Previously sold in Sotheby's London, 6 April 1976, lot 137; Sotheby's Hong Kong, 3 May 1994, lot 191; and again in these Rooms, 29 April 2001, lot 608.
This type of flask is also known as magua ping (flask to be tied to a horse). It is recorded in the Yangxindian Zaobanchu gezuo huoji Qing dang (Qing dynasty archives relating to the crafts produced by the various Imperial Household Workshops of the Yangxindian), No. 3396, that in 1742, the court official Hai Wang received an order to "make a few drawings of this magua ping with underglaze-red dragons and underglaze-blue clouds over a white ground, to be passed on to Tang Ying in Jiangxi for several pieces to be fired according to them". The present vessel may have been among these recorded flasks.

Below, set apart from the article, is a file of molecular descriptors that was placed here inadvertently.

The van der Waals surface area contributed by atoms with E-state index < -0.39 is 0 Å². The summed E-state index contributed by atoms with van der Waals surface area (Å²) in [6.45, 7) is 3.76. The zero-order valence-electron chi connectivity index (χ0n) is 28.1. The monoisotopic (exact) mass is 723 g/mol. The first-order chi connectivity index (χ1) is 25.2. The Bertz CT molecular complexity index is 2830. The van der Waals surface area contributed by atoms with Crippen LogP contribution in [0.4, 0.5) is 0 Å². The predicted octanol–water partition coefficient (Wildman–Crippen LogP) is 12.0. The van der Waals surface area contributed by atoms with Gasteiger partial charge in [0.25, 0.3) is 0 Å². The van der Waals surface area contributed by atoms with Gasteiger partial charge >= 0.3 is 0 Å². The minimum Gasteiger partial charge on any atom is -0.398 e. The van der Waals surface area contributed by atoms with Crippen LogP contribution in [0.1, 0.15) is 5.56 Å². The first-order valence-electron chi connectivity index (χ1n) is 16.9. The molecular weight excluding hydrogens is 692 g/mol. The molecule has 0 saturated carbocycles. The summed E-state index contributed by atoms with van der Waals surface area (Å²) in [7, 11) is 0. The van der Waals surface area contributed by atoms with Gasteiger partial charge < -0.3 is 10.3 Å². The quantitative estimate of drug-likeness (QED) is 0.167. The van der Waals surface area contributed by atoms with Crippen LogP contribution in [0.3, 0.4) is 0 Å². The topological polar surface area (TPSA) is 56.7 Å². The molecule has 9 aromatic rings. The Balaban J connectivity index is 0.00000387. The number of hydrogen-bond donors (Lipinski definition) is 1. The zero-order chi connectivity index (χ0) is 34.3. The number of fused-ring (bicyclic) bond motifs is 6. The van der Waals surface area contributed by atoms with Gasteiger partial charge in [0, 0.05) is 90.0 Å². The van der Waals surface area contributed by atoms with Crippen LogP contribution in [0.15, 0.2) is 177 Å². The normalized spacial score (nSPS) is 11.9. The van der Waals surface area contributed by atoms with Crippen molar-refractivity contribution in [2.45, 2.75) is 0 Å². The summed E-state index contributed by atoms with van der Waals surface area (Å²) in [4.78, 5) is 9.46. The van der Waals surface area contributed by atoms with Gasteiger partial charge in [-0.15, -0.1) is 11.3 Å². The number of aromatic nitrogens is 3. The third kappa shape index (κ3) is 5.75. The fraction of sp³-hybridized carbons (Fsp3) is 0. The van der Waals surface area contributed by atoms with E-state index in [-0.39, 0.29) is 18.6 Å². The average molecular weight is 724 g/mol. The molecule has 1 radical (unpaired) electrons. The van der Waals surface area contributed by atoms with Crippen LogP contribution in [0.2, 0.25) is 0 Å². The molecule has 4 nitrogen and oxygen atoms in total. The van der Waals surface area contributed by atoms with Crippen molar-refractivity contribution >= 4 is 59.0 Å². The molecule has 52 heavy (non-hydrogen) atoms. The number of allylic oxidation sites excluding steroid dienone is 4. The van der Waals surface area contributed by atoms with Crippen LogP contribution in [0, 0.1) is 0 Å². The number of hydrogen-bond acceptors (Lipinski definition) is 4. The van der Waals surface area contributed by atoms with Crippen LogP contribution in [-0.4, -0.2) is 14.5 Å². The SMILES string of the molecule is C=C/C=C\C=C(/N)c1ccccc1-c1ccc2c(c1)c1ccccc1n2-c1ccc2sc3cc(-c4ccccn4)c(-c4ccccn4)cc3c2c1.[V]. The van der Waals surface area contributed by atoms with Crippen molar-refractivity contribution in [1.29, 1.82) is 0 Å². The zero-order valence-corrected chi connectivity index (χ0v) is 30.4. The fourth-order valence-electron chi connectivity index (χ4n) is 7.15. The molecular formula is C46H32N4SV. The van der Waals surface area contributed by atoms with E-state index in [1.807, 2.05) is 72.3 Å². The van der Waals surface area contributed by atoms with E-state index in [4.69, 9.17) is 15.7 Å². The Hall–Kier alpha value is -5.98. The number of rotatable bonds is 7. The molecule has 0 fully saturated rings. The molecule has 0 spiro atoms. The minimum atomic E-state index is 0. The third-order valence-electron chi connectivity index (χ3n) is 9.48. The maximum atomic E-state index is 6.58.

Compare the present lot with other flasks with similar decoration and of approximately the same size, one from the Reitlinger Collection, illustrated by S. Jenyns, Later Chinese Porcelain, 1971, London, pl. XCIV, fig. 1; one from the Walters Collection, illustrated by S. Bushell, Oriental Ceramic Art, fig. 176; a slightly smaller one from the Art Gallery of New South Wales, included in the Exhibition of Chinese Ceramics, 1965, Catalogue, no. 116; and a larger flask is illustrated in The Tsui Museum of Art, Chinese Ceramics IV, Hong Kong, 1995, pl. 84.